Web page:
In April 1912, the RMS Titanic sank, with the loss of 1,517 passengers. In the weeks that followed, numerous responses to the disaster were published, one of which was Hardy’s “The Convergence of the Twain”. The poem portrays a view of the disaster relating to the complex relationship between the two dominant forces of man and nature, and the understatedly devastating consequences of the “consummation” of man’s hubristically flawed ambitions with the enduringly relentless power of the “Spinner of the Years”.
The challenge of public poetry also alters the ways in which Hardy’s literary techniques of theme, structure; form and imagery combine to form the verse that went out to the grieving masses of 1912. In terms of theme, “The Convergence of the Twain” follows the story of the Titanic’s sinking, as well as exploring another side of the disaster, away from the predictable hysteria and grief. One of the main themes is that of juxtaposition, and the idea of the conflict, or “consummation” between the eternal verities.
Ideas surrounding this theme include “And the Pride of Life that planned her, stilly couches she”, referring to the contrasts between life and death, and with the capitalisation in “Pride of Life”, elevating man’s ambitions to those on a par with the omnipotence of the higher verities, of Time and Fate, of “The Immanent Will” and “The Spinner of the Years”. This juxtaposition in premise between the desires, actions and feelings of man against the unflinching rigour of the eternal verities is also one of the enduring themes of the poem, as it is in many of Hardy’s more confessional works of verse.
Reflections of this include the idea of “Time’s unflinching rigour” reducing a person to “one phantom figure” in “At Castle Boterel”, and the intimate and confirmatory lyric of “Woman much missed, how you call to me, call to me” being reduced to the bitter indictment of “And the woman, calling” through the passage of time in “The Voice”. This suggests that Hardy keeps his main stylistic themes consistent, and applies them to differing events more in terms of scale, or levels of contrast, rather than changing the actual content of the themes.
The form and structure of “The Convergence of the Twain” is very much unlike many of Hardy’s poems, a possible response to the scale of his commitment to write publically or perhaps simply an exploration of form to try and convey his own views, slightly antithetical in themselves, on the disaster. The poem is divided into eleven heroic triplets, self containing the stanzas with the rhyme scheme, and leaving the poem in an isometric form- possibly highlighting the impersonality of Hardy’s view on the events.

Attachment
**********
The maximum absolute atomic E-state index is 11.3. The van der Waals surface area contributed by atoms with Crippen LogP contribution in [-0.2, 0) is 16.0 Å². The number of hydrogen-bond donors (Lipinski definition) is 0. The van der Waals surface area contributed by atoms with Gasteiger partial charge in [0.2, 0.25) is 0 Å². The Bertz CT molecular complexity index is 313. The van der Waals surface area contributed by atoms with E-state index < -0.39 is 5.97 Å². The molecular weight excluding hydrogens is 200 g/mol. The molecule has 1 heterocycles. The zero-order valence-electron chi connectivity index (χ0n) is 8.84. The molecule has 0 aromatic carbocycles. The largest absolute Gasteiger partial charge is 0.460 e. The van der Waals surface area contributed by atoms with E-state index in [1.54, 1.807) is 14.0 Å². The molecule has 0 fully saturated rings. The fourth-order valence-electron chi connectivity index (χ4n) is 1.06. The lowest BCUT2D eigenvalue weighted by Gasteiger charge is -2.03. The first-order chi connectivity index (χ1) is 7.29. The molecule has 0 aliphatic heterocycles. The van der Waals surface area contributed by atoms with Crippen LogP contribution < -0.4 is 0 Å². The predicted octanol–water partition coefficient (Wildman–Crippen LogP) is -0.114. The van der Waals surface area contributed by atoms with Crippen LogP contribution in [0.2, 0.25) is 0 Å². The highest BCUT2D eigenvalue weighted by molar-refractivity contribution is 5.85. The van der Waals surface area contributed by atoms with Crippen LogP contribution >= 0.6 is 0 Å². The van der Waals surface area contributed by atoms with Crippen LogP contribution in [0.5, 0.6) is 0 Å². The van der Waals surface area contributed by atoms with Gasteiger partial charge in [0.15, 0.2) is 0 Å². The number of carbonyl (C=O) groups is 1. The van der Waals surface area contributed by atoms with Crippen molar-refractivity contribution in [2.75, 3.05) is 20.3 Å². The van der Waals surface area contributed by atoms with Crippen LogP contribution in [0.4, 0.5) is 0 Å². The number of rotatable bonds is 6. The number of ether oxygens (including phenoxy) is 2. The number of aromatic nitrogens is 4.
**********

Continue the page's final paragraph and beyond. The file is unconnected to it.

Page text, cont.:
Furthermore, these structurally static, contained triplets do not possess the natural speech rhythms caused by the heavy use of caesurae and changes in line length that exist of many of his more personal poems. This process of technique enacting meaning leads to poems like “The Voice” and “Neutral Tones” possessing a much deeper, heartfelt message as a result of the effervescent lines, “Saying that now you are not as you were” and the heavily accented pauses that convey effect and depth- “Thus I; faltering forward/Leaves around me falling”.
This contrast in personal poetry having a more heartfelt feel and the public having a more stagnant, artificially composed nature suggests the impersonality of the public against the deeply confessional verse of the personal, and the lack of pronouns and simple lack of recognition of the dead in “The Convergence of the Twain” in contrast to the consistent “I” and “You” in the personal works adds to this feeling.
A further comment that can be made on the form of structure of “The Convergence of the Twain” is the way that tense is portrayed in the poem, and how this contributes to its effect as well as how it contrasts or identifies with Hardy’s confessional work. The “The Convergence of the Twain” has a clear division between tense, and furthermore, this division is also key to the narration of events and the dynamic aspects of the narrative.
Stanzas I-V are written entirely in the present tense, as Hardy describes the current situation of The Titanic- “Steel chambers, late the pyres/Of her salamandrine fires/Cold currents thrid, and turn to tidal lyres”- the ship itself is passive against the metaphor of the music of the “tidal lyre” sweeping over it, and the “cold currents” that employ the neologism of “thrid” to explain the meaning of their power over the once pristine ship.
This passive stasis of the poem could highlight Hardy’s indifference to the loss of those who are described as “the opulent”, or the simple fact that the ship is now at the bottom of the ocean, at the mercy of the greater forces that Hardy discusses and references with such vigour in stanzas VI-XI.
In stanza VI, the tense changes upon the heavily accentuated caesura of “Well:”, and Hardy proceeds to actively describe the events that contributed to the Titanic’s downfall- “The Immanent Will that stirs and urges everything/Prepared a sinister mate”, exemplifies this through the stanza wide enjambment highlighting the unstoppable nature of the “Will”, and the “stirs and urges” adding to dynamism of the poem.
This idea of a clear definition between tense is one that occurs much more sparsely in works of a direct importance to Hardy, as his verse of this type often blurs the boundaries between tense to highlight the distinction, or lack of distinction in his memories and the contrast and confusion between the past and present. Examples of this include lines in “The Voice”, “Saying that now you are not as you were”, and the recounting of a memory through present description in “At Castle Boterel”, “Myself and a girlish form benighted/In dry March weather.